How a Heart Attack Feels Like

I hope you’ll get diagnosed and treated long before heart disease leads to a heart attack, but you should know the warning signs just in case. Unlike in the movies, where a person having a heart attack gropes his chest (and in the movies, unlike reality, it’s almost always a man) and falls to the floor, the symptoms of a reallife heart attack are often more subtle.

They differ between men and women and from person to person. Generally, men will report the following:

  • Pain or discomfort in the chest that radiates to the shoulder or arms, to the upper back near the shoulder blades, or to the neck or jaw.
  • Uncomfortable pressure, tightness, fullness, or ache at the center of the chest.
  • Shortness of breath, sweating, nausea, or dizziness.

Women, on the other hand, usually report the following:

  • Pain in both arms or shoulders.
  • Chest cramping or dull pain between the breasts.
  • Shortness of breath.
  • Feeling of indigestion.
  • Lower abdominal pain.
  • Severe fatigue (the least specific symptom, usually not caused by a heart attack).

If you or someone around you experiences the heart attack warning signs previously listed, follow these three simple steps:

  1. Call 911. You may be reluctant to call for help, especially if you’re not sure whether your discomfort is caused by a heart attack or indigestion, but doing so will get you better—and safer—treatment. Calling for an ambulance is like bringing an emergency room to you.

Emergency medical personnel can restart your heart if it stops beating. They can give you oxygen to help you breathe and aspirin and other treatments to prevent further blood clots. Another good reason for emergency transport is quicker treatment once you get to the hospital.

Heart attack victims who arrive by ambulance receive appropriate treatment sooner than those who arrive by car. If, for some reason, you have a family member or friend drive you to the hospital, tell the person at the desk, “I think I’m having a heart attack” in no uncertain terms.

Don’t be wishy-washy about it. Sitting in the waiting room because you told the desk clerk that it wasn’t an emergency won’t do you any good. Whatever you do, don’t drive yourself to the hospital.

  1. Chew a regular-strength aspirin. Aspirin “poisons” platelets so that they do not form clots well. Some people who use aspirin occasionally may notice that they bleed longer from small cuts or may bruise more easily if they have taken aspirin recently.

This minor annoyance can be a lifesaver, however, when platelets threaten to clump inside the coronary artery and block blood flow to the heart. If you can’t chew an aspirin, mash it up in a glass of water and drink it down. It’s important not to take an aspirin whole; it can take too long for the body to break it down and absorb it.

  1. Call a friend or family member. If you’re alone, immediately call someone and tell him or her what’s going on.

The average person waits two hours or more after the onset of heart attack symptoms to call for help, and one in four people waits more than five hours. It’s not ignorance—it takes the average doctor who is having a heart attack two hours, too.

Most people wait because they aren’t sure if they’re really having a heart attack and can’t decide whether to seek medical care. It’s easy to write off heart attack symptoms as something else. Chest pain can arise from stress- or activity-related angina.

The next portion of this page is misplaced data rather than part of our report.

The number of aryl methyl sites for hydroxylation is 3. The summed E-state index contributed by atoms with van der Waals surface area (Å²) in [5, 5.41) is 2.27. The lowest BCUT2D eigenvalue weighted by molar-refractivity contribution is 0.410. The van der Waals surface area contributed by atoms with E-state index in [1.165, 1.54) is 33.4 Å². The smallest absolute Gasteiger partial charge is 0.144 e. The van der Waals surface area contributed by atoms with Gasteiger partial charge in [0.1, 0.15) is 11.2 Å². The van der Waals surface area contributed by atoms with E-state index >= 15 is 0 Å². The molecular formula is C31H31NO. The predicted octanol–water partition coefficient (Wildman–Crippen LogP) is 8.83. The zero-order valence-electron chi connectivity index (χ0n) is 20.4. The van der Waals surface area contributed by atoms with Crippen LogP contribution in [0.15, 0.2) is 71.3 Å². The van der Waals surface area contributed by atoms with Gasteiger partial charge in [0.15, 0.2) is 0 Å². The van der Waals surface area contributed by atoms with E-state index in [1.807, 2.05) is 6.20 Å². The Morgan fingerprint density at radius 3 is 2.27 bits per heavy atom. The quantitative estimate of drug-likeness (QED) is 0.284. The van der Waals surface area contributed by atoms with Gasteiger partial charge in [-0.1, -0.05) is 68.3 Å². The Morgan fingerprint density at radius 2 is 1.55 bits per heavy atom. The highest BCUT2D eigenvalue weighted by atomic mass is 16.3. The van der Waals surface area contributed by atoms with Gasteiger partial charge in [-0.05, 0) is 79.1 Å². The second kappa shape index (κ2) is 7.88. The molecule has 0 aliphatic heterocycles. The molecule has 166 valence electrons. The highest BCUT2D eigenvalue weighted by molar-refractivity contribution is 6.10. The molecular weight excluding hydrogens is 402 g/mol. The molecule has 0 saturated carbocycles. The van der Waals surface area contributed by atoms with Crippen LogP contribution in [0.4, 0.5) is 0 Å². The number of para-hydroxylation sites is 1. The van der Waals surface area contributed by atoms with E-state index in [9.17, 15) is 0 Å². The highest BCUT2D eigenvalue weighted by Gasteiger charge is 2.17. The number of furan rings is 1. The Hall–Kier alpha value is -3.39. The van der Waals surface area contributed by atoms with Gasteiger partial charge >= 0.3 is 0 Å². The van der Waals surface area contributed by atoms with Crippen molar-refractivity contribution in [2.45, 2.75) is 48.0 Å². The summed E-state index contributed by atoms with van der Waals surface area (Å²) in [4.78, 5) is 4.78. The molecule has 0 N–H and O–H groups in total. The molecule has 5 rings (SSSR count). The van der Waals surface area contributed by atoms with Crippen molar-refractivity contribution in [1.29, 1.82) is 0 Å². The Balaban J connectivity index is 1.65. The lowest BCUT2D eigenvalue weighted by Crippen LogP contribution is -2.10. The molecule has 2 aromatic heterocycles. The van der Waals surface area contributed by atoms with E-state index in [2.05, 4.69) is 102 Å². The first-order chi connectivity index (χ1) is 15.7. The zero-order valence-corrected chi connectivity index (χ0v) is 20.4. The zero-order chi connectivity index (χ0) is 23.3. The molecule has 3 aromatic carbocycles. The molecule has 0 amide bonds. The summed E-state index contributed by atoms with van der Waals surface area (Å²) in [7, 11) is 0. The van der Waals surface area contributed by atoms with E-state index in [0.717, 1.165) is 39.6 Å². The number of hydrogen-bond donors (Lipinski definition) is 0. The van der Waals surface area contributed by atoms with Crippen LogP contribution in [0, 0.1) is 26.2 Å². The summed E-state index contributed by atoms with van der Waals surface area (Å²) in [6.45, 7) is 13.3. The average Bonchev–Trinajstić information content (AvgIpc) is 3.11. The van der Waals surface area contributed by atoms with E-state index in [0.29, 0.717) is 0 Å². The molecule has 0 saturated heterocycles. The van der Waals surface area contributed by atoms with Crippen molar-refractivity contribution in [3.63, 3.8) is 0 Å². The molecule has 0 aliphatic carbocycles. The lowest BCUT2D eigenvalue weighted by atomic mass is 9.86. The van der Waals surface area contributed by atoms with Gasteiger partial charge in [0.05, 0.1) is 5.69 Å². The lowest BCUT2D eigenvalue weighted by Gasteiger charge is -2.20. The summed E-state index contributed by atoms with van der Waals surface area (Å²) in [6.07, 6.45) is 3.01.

That hot, heavy feeling in the chest could be heartburn or gas. An ache in the left arm or jaw could be arthritis or the aftermath of snow shoveling. Unfortunately, there’s no simple rule of thumb that separates a heart attack from a false alarm.

And you’ll probably have a hard time being objective about it, which is why it’s so important to let a professional make an informed and unbiased judgment. Another deterrent is more personal. People don’t want to look foolish if it’s a false alarm or don’t want to worry or bother others.

Keep in mind : it’s much easier to live with embarrassment than with a damaged heart. So, if you feel like you’re having a heart attack and the symptoms last more than a few minutes, call 911 (or your local emergency number) sooner rather than later.

Of course you don’t want to think that you’ll have a heart attack. But with about a million Americans having one each year, it’s better to be safe than sorry. Here are some additional steps you can take to make sure you get the best care possible if you have a heart attack:

  • Make packages that include a list of medications you’re taking and those you are allergic to, as well as the name(s) of an emergency contact. Keep a package near the phone at home and work and another in your car. If you know you have heart disease, also include instructions or a letter from your doctor and a copy of your latest electrocardiogram (EKG).
  • Check your house or apartment building to make sure it has a number that’s clearly visible from the street.
  • Think through what you would do if you had heart attack symptoms at home, at work, or somewhere else.
  • Decide who would take care of children, an ailing spouse or parent, or anyone else you usually care for. In a pinch, emergency medical personnel will try to reach a friend or relative (or the police, if necessary) to arrange emergency care for your dependents.
  • Go over with your family and friends the warning signs of a heart attack and the importance of quickly calling 911 if those signs last for more than a few minutes.